1945

Introduction

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A recovery in economic activity in the developed market economies began in mid-1975 and continued throughout 1976, though with increasing uncertainty as the year advanced. The hesitancy stemmed mainly from the lack of vigour in .fixed investment in the business sector. This reflected the persistence of serious imbalances, both internal and in the international economy. A substantial proportion of productive capacity remained under-utilized, and unemployment rates continued high by historical standards in most industrial countries. The rate at which prices were rising, though appreciably reduced in many countries, also remained uncomfortably high and, in the face of some supply difficulties and various wage negotiations and price determinations that seemed to anticipate further increases in costs, inflation continued to be regarded as the prime challenge to the formulation of economic policy as 1977 opened. As rates of price increase differed markedly from country to country, this internal imbalance was a major influence on the extent of external imbalance, which was not always overcome by currency depreciation, with its adverse impact on domestic costs.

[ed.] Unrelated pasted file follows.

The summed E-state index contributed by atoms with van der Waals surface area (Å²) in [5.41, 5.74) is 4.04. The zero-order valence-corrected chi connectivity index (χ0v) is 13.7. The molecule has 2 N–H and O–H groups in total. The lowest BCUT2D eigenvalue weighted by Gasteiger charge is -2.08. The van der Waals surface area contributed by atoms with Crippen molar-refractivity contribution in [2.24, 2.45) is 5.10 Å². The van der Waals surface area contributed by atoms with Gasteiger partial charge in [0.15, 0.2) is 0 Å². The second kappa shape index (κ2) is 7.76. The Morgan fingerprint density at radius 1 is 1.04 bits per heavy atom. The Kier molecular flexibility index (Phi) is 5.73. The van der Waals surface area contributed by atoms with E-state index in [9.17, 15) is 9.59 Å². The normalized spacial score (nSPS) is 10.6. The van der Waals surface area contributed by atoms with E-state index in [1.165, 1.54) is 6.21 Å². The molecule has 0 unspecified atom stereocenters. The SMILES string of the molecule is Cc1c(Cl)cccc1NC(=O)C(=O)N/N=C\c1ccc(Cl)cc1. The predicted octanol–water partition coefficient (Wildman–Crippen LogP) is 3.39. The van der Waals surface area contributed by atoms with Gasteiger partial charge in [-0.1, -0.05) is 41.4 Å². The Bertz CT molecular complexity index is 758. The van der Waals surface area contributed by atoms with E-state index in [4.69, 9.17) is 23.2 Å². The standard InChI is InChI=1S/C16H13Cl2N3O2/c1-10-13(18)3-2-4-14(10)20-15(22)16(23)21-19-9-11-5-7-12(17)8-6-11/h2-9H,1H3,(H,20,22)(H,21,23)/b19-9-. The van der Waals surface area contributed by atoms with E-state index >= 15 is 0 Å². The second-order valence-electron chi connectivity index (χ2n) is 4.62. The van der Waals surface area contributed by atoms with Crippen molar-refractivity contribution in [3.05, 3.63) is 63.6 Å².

Related Subject(s): Economic and Social Development
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